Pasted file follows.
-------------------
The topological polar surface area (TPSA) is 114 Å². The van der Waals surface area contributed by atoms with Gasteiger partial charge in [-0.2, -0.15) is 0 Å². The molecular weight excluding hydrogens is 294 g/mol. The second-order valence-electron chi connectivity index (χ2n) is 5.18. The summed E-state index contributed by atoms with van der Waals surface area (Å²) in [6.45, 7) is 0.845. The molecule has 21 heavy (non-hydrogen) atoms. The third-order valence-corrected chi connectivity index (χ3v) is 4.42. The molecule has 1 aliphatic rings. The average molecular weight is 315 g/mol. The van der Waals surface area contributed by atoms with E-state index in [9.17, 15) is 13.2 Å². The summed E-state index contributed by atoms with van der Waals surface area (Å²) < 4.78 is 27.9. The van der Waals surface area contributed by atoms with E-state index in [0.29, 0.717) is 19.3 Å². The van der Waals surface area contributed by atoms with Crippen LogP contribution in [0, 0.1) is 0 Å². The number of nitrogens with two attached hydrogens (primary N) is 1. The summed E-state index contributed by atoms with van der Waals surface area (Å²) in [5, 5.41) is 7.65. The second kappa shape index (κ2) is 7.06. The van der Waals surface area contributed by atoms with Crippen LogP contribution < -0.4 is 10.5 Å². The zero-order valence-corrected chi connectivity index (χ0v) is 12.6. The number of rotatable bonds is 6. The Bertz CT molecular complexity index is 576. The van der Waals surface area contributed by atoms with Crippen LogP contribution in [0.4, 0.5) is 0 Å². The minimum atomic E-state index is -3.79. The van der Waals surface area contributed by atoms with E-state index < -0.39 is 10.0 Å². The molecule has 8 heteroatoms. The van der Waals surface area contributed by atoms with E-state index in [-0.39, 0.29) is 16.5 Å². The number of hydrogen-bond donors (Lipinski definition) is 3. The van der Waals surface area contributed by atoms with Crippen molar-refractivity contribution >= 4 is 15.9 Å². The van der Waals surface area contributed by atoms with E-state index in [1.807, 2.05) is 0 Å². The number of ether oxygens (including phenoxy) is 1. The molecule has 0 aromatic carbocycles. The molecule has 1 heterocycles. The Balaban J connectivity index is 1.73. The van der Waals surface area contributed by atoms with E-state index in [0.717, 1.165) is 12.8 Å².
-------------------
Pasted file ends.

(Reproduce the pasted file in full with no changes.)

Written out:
The topological polar surface area (TPSA) is 114 Å². The van der Waals surface area contributed by atoms with Gasteiger partial charge in [-0.2, -0.15) is 0 Å². The molecular weight excluding hydrogens is 294 g/mol. The second-order valence-electron chi connectivity index (χ2n) is 5.18. The summed E-state index contributed by atoms with van der Waals surface area (Å²) in [6.45, 7) is 0.845. The molecule has 21 heavy (non-hydrogen) atoms. The third-order valence-corrected chi connectivity index (χ3v) is 4.42. The molecule has 1 aliphatic rings. The average molecular weight is 315 g/mol. The van der Waals surface area contributed by atoms with E-state index in [9.17, 15) is 13.2 Å². The summed E-state index contributed by atoms with van der Waals surface area (Å²) < 4.78 is 27.9. The van der Waals surface area contributed by atoms with E-state index in [0.29, 0.717) is 19.3 Å². The van der Waals surface area contributed by atoms with Crippen LogP contribution in [0, 0.1) is 0 Å². The number of nitrogens with two attached hydrogens (primary N) is 1. The summed E-state index contributed by atoms with van der Waals surface area (Å²) in [5, 5.41) is 7.65. The second kappa shape index (κ2) is 7.06. The van der Waals surface area contributed by atoms with Crippen LogP contribution < -0.4 is 10.5 Å². The zero-order valence-corrected chi connectivity index (χ0v) is 12.6. The number of rotatable bonds is 6. The Bertz CT molecular complexity index is 576. The van der Waals surface area contributed by atoms with Crippen LogP contribution in [0.4, 0.5) is 0 Å². The minimum atomic E-state index is -3.79. The van der Waals surface area contributed by atoms with E-state index < -0.39 is 10.0 Å². The molecule has 8 heteroatoms. The van der Waals surface area contributed by atoms with E-state index in [-0.39, 0.29) is 16.5 Å². The number of hydrogen-bond donors (Lipinski definition) is 3. The van der Waals surface area contributed by atoms with Crippen molar-refractivity contribution >= 4 is 15.9 Å². The van der Waals surface area contributed by atoms with E-state index in [1.807, 2.05) is 0 Å². The number of ether oxygens (including phenoxy) is 1. The molecule has 0 aromatic carbocycles. The molecule has 1 heterocycles. The Balaban J connectivity index is 1.73. The van der Waals surface area contributed by atoms with E-state index in [0.717, 1.165) is 12.8 Å².